The human microbiome refers to the assemblage of microbes that live in the human body. While these microbes inhabit all parts of our body that are exposed to the environment, such as the skin, mouth, and vagina, most reside in the gut where they have a constant supply of nutrients. Taken collectively, these organisms outnumber our own human cells 10 to 1, making up 5 pounds of our body weight. We have evolved with these bacteria for hundreds of millions of years, and scientists are now uncovering the significant role they play in human health. Studies are finding that our bacteria (or lack thereof ) can be linked to or associated with: obesity, malnutrition, heart disease, diabetes, celiac disease, among many others. Our gut bacteria are responsible for breaking down many of the complex molecules found in foods such as meats and vegetables. Other research has shown a direct relationship between diet and the abundance of certain gut microbial communities. During bacterial metabolism of these complex molecules chemical signals are released that end up in our brains and can affect behavior. This has led some scientists to speculate that the gut microbiome may cause cravings for certain foods and influence dietary choices. This talk will introduce the emerging field of the microbiome and the impact it is having on human health.
Alex Ingalls, Pilot Kombucha
Kombucha is an ancient probiotic drink thought to have originated in Russia, though there are many varying creation myths regarding its origin. It is having a renaissance moment in the health & wellness world and the industry is seeing unprecedented growth. The brewing process is easy, though time- consuming, and the result is a beverage touted by many as a restorative elixir with numerous health benefits. I will explain how brewed tea turns into a probiotic tonic and discuss some of the challenges of brewing commercially, including the question of whether or not to pasteurize, alcohol content, consumer safety, and healthy skepticism.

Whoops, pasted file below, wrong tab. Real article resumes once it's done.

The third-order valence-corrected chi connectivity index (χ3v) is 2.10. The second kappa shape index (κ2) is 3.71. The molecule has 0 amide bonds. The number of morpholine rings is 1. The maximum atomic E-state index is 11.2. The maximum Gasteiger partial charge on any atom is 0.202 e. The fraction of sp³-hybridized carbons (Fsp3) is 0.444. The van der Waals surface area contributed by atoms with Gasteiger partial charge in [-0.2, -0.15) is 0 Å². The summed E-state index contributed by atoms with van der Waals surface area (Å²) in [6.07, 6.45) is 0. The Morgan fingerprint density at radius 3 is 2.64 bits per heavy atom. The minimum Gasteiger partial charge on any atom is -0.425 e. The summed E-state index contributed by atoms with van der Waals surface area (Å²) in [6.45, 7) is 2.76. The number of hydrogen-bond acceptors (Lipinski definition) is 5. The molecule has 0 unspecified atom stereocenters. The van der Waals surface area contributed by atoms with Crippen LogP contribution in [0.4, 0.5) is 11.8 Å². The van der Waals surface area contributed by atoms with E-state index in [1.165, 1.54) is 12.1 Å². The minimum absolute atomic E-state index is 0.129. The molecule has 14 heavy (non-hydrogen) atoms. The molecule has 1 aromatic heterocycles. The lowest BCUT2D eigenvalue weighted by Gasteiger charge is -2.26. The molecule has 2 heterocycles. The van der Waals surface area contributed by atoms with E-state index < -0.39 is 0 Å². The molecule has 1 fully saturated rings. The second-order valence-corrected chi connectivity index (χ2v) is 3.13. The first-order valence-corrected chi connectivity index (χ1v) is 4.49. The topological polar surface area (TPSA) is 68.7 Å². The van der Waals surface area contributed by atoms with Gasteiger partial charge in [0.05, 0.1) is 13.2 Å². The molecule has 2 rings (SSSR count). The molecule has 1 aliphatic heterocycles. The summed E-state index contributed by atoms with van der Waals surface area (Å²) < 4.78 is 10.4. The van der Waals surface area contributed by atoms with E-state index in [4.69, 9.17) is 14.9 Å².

The Last Link: Connecting Consumers to Sustainable Meat
Sam Garwin, Fleishers Craft Butchery
Tom Truelove, Truelove Farms
Dina Brewster, The Hickories
Jason Sobocinski, Caseus/Ordinary/Mystic Cheese/Black Hog Brewing
Grow it and they will come? Hardly. Despite burgeoning demand for local, socially- and environmentally- responsible meat, the last step in the supply chain – getting good meat onto tables – is still fraught with difficulties. In this session you’ll hear from two farmers, a restaurateur and a butcher about their logistical, financial, and growth challenges, and leave with a better understanding of what you can do to support the sustainable meat movement.